Efficacy and Safety of Ketamine Added to Local Anesthetic in Modified Pectoral Block for Management of Postoperative Pain in Patients Undergoing Modified Radical Mastectomy

Ahmed H Othman, Ahmad M Abd El-Rahman, Fatma El Sherif
Pain Physician 2016, 19 (7): 485-94

BACKGROUND: Breast surgery is an exceedingly common procedure with an increased incidence of acute and chronic pain. Pectoral nerve block is a novel peripheral nerve block alternative to neuro-axial and paravertebral blocks for ambulatory breast surgeries.

OBJECTIVES: This study aims to compare the analgesic efficacy and safety of modified Pecs block with ketamine plus bupivacaine versus bupivacaine in patients undergoing breast cancer surgery.

STUDY DESIGN: A randomized, double-blind, prospective study.

SETTING: Academic medical center.

METHODS: This study is registered at under number: (NCT02620371) after approval by the ethics committee of South Egypt Cancer Institute, Assuit University, Assuit, Egypt. Sixty patients aged 18 - 60 years scheduled for modified radical mastectomy were enrolled and randomly assigned into 2 groups (30 patients each): Control group patients were given ultrasound-guided, Pecs block with 30 mL of 0.25% bupivacaine only. Ketamine group patients were given ultrasound-guided, Pecs block with 30 mL of 0.25% bupivacaine plus ketamine hydrochloride (1 mg/kg). Patients were followed up for 48 hours postoperatively for vital signs, VAS score, first request of rescue analgesia and total morphine consumption, sedation score, and side effects.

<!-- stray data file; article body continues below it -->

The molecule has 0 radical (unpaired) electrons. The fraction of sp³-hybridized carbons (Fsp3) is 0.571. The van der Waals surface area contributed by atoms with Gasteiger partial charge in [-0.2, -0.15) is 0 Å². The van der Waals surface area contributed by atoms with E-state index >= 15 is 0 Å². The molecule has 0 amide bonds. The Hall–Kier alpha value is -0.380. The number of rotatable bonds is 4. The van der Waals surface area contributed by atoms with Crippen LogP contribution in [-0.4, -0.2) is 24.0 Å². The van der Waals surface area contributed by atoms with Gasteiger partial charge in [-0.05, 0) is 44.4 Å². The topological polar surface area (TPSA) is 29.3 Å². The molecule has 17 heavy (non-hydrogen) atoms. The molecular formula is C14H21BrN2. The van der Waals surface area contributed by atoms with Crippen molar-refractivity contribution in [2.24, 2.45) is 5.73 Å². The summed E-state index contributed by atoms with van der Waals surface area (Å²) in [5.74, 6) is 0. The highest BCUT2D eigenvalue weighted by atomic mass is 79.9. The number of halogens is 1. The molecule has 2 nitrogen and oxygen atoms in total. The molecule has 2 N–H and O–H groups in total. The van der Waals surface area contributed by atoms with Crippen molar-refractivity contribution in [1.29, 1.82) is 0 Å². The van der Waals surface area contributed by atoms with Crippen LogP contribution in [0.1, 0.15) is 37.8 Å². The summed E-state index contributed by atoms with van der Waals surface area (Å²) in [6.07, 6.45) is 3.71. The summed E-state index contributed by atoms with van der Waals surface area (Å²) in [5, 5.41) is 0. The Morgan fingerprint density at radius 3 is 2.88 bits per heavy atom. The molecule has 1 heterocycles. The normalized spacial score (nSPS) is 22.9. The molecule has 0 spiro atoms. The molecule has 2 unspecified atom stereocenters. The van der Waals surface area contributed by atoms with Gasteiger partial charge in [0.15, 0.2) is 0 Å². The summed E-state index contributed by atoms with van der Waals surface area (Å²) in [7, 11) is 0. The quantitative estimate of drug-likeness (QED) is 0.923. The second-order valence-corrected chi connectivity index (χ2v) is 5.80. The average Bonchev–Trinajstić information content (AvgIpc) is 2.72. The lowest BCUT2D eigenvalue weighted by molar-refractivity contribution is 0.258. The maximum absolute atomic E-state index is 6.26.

RESULTS: Ketamine plus bupivacaine in Pecs block compared to bupivacaine alone prolonged the mean time of first request of analgesia (18.25 ± 1.98), (12.56 ± 2.64), respectively (P < 0.001), reduced total morphine consumption (12.50 ± 4.63), (18.86 ± 6.28), respectively (P = 0.016). With no significant difference in hemodynamics, respiratory rate, oxygen saturation, VAS and sedation scores, and side effects observed between the 2 groups (P > 0.05).

LIMITATIONS: This study is limited by its sample size.

CONCLUSION: The addition of ketamine to modified Pecs block prolonged the time to first request of analgesia and reduced total opioid consumption without serious side effects in patients who underwent a modified radical mastectomy.

KEY WORDS: Ketamine, bupivacaine, pecs block, postoperative, pain, breast cancer.

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